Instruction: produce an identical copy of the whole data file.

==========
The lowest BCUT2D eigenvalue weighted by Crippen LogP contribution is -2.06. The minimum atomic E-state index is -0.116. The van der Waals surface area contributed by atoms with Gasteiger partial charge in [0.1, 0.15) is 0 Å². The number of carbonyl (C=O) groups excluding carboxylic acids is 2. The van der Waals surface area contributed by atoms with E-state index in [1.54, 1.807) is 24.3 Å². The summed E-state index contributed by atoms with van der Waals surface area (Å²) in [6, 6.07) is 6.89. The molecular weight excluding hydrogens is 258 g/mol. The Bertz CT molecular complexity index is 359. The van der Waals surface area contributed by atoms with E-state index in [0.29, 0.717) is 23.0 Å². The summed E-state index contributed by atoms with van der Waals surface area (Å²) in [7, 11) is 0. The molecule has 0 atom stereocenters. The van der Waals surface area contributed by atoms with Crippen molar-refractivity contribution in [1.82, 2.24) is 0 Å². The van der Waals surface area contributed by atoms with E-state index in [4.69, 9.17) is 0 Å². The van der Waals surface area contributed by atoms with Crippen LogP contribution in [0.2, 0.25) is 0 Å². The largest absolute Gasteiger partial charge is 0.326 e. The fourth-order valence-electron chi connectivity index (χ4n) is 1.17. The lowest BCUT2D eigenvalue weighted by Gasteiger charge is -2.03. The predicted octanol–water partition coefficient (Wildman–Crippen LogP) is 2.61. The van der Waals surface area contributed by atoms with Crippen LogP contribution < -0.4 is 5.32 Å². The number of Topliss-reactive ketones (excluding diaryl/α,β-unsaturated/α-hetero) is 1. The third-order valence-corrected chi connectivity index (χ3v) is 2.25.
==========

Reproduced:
The lowest BCUT2D eigenvalue weighted by Crippen LogP contribution is -2.06. The minimum atomic E-state index is -0.116. The van der Waals surface area contributed by atoms with Gasteiger partial charge in [0.1, 0.15) is 0 Å². The number of carbonyl (C=O) groups excluding carboxylic acids is 2. The van der Waals surface area contributed by atoms with E-state index in [1.54, 1.807) is 24.3 Å². The summed E-state index contributed by atoms with van der Waals surface area (Å²) in [6, 6.07) is 6.89. The molecular weight excluding hydrogens is 258 g/mol. The Bertz CT molecular complexity index is 359. The van der Waals surface area contributed by atoms with E-state index in [0.29, 0.717) is 23.0 Å². The summed E-state index contributed by atoms with van der Waals surface area (Å²) in [7, 11) is 0. The molecule has 0 atom stereocenters. The van der Waals surface area contributed by atoms with Crippen molar-refractivity contribution in [1.82, 2.24) is 0 Å². The van der Waals surface area contributed by atoms with E-state index in [4.69, 9.17) is 0 Å². The van der Waals surface area contributed by atoms with Crippen LogP contribution in [0.2, 0.25) is 0 Å². The largest absolute Gasteiger partial charge is 0.326 e. The fourth-order valence-electron chi connectivity index (χ4n) is 1.17. The lowest BCUT2D eigenvalue weighted by Gasteiger charge is -2.03. The predicted octanol–water partition coefficient (Wildman–Crippen LogP) is 2.61. The van der Waals surface area contributed by atoms with Crippen LogP contribution < -0.4 is 5.32 Å². The number of Topliss-reactive ketones (excluding diaryl/α,β-unsaturated/α-hetero) is 1. The third-order valence-corrected chi connectivity index (χ3v) is 2.25.